Over 30 Paleolithic sites discovered in eastern Iran

July 27, 2020 - 18:44

TEHRAN – More than 30 Paleolithic-era sites have been discovered during a recent archaeological survey in Ferdows county, eastern South Khorasan province.

The Paleolithic, also called the Old Stone Age, is a period in human prehistory distinguished by the original development of stone tools that covers c. 99% of human technological prehistory. It extends from the earliest known use of stone tools by hominins c. 3.3 million years ago, to the end of the Pleistocene c. 11,650 cal BP.

 “The east of the Iranian plateau is one of the most unknown regions of Iran when it comes to the Pleistocene epoch. Its ambiguity is to some extent that it is difficult to find an area used to be home to a (human) settlement of that period…. The (recent) archeological study, however, is of high significance as it has determined more than 30 Paleolithic sites in Ferdows county,” IRNA quoted Ali Sadraei, the head of the archeological survey, as saying on Monday.

Previous studies in the region suggest that during the Paleolithic period, eastern Iran was located between two possible late Pleistocene corridors of human dispersal into East Asia: one through the Sistan region and the other along the northern edge of the Iranian Central Desert (Dasht-e Kavir). Despite this potentially important geographical location, the unfavorable environmental conditions and the lack of permanent water sources have meant that archaeologists have paid little attention to this area.

Talking about earlier Paleolithic studies held in the region, Sadraei explained: “The history of Paleolithic studies in this region dates back to more than 7 decades ago, but following that time, few ones have been conducted in this area mostly in the shape of case studies that are not very helpful in analyzing complex issues in the Paleolithic times.”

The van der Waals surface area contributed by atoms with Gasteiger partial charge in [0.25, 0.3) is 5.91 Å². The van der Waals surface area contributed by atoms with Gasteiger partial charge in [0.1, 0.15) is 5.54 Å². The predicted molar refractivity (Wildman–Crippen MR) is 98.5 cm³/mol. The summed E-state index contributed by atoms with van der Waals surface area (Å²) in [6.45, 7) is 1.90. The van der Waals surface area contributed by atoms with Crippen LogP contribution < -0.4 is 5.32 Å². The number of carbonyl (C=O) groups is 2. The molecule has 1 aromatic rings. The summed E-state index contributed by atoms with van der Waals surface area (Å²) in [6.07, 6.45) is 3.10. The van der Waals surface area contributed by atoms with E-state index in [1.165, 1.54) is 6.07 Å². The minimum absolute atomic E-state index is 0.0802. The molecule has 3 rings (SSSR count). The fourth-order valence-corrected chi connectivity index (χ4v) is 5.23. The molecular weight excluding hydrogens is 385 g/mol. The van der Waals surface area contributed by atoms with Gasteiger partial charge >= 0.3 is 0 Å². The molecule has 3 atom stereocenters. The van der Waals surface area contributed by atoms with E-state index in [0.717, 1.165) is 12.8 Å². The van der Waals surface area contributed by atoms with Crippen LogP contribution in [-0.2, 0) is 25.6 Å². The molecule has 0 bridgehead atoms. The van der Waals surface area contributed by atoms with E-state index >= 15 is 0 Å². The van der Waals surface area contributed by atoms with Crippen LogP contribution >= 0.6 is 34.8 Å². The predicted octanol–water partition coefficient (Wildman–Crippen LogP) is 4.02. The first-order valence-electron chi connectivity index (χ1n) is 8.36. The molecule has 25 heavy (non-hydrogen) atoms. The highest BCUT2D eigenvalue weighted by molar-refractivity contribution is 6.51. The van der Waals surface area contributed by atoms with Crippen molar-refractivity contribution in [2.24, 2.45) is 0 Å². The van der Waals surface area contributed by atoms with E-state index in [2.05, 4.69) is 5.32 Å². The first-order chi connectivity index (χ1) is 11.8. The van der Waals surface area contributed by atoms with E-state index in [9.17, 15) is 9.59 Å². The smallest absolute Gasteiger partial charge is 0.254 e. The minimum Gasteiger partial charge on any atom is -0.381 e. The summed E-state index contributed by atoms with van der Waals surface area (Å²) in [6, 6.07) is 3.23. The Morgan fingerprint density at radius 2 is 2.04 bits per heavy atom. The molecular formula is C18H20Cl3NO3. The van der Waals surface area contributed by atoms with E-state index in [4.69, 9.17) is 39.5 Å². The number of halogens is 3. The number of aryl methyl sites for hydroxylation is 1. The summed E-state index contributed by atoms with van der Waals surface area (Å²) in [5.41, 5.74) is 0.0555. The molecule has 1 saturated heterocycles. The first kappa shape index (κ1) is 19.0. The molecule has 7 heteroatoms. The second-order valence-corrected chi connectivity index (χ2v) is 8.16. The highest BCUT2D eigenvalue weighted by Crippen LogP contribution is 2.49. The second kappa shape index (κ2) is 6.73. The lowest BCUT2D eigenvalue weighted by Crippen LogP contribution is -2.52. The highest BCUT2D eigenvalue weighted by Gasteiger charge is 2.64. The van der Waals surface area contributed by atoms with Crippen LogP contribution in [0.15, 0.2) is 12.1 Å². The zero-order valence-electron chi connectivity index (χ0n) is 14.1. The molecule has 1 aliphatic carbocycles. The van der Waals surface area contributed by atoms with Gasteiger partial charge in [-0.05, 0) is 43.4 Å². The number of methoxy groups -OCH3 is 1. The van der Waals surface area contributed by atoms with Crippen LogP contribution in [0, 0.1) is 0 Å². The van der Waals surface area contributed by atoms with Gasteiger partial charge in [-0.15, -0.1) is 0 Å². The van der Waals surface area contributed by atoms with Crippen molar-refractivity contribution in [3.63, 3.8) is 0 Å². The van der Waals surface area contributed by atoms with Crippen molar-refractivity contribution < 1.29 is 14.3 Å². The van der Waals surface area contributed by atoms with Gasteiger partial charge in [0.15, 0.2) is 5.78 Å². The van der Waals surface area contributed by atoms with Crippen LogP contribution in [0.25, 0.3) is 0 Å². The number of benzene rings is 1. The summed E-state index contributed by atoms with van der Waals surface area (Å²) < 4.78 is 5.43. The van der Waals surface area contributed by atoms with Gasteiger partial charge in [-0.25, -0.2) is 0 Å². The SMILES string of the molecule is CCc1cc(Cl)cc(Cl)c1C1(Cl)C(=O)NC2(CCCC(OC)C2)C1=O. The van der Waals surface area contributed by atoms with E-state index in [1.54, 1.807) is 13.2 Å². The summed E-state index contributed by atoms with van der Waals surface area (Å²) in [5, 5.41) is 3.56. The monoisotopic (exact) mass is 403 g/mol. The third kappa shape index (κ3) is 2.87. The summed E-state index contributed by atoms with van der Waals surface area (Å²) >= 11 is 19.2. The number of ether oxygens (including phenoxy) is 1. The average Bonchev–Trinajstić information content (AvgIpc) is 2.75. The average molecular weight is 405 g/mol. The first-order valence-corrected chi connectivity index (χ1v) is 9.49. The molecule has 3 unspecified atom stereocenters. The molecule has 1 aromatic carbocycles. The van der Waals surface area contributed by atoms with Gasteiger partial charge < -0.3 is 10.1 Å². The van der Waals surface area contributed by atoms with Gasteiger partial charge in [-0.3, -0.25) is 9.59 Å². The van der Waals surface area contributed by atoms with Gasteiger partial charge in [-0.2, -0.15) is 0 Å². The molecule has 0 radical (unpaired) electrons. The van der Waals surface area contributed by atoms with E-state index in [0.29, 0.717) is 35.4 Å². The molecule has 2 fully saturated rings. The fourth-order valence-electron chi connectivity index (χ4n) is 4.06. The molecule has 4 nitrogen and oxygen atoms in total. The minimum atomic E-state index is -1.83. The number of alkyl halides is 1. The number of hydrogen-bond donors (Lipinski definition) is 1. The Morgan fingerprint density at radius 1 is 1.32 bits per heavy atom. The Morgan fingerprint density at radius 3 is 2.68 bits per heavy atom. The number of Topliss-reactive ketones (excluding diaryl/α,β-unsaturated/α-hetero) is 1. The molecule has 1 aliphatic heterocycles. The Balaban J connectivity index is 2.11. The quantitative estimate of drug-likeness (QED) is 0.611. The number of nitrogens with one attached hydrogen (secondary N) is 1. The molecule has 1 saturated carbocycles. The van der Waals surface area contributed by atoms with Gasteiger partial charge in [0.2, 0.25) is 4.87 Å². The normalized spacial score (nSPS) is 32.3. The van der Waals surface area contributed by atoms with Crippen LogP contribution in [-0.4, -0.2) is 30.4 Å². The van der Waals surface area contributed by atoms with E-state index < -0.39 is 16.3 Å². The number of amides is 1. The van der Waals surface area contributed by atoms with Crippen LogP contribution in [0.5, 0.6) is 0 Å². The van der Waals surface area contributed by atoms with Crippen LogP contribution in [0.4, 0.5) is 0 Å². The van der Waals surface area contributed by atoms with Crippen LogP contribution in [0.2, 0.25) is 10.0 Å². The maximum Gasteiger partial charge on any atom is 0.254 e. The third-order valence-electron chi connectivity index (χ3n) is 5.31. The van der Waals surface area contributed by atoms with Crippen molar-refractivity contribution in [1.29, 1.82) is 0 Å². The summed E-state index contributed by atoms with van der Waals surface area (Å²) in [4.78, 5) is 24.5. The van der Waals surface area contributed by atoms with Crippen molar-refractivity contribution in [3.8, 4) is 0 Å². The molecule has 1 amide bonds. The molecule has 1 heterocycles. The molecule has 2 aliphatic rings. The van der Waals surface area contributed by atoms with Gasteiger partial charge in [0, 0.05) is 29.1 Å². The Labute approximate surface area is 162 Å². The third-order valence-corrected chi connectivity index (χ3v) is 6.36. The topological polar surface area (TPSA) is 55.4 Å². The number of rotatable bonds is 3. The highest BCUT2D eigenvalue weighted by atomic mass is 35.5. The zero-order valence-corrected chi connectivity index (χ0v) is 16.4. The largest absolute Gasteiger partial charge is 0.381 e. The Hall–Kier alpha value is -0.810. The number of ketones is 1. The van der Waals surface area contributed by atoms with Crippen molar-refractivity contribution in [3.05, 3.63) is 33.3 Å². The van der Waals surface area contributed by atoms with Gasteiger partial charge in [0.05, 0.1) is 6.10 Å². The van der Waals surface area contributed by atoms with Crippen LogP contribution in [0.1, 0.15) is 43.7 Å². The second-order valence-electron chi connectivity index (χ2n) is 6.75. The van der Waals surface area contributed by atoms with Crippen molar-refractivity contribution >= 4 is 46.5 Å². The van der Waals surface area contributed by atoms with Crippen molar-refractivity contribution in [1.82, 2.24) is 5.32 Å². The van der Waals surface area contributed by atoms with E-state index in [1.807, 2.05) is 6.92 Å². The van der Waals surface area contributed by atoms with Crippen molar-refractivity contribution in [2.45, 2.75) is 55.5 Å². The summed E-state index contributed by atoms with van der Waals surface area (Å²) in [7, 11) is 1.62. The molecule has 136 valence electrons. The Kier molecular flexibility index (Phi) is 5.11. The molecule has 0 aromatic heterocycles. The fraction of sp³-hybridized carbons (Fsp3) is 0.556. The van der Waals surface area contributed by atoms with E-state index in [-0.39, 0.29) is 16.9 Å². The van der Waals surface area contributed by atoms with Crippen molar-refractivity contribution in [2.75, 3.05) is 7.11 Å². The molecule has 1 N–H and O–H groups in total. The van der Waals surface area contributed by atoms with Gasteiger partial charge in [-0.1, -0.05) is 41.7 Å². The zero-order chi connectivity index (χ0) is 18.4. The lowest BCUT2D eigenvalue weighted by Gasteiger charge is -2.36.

In contrast, over the past decade, a series of extensive research has been conducted on Paleolithic settlements in the central Plateau of Iran and near the Zagros Mountain range, resulting in reliable and significant discoveries, he said.

“However, this atmosphere is completely different from that in the east and northeast of Iran. Possibly, eastern of the Iranian Plateau was free of human life in the Paleolithic Age…..while the geographical location and climatic diversity in [parts of] this area could be providing significant potential for attracting hunter-gatherer groups, some of whom being identified in [our recent] studies in Ferdows county.”

The archaeologist added that fresh the survey was conducted despite the unbearable heat through a completely surveyed manner, fruit of which was the identification of more than 30 sites dating back the Paleolithic period.

“The newly-conducted survey can be regarded as a cornerstone to the ongoing systematic studies hoped to deepen our knowledge of the Paleolithic era in this part of the Iranian plateau.”

Last year, in one of the significant archaeological findings of Iranian history, Kaldar cave in western Iran yielded fresh evidence for its Paleolithic residents; including traditions of making [stone] tools related to Middle Paleolithic and Upper Paleolithic eras. Archaeologists excavated stone tools and a fragment of a fossilized skull, attributed to Homo sapiens. The cave has also yielded weapon fragments crafted by Neanderthals.

The onset of the Paleolithic Period, according to Encyclopedia Britannica, has traditionally coincided with the first evidence of tool construction and use by Homo some 2.58 million years ago, near the beginning of the Pleistocene Epoch (2.58 million to 11,700 years ago). In 2015, however, researchers excavating a dry riverbed near Kenya’s Lake Turkana discovered primitive stone tools embedded in rocks dating to 3.3 million years ago—the middle of the Pliocene Epoch (some 5.3 million to 2.58 million years ago). Those tools predate the oldest confirmed specimens of Homo by almost 1 million years, which raises the possibility that toolmaking originated with Australopithecus or its contemporaries and that the timing of the onset of this cultural stage should be reevaluated.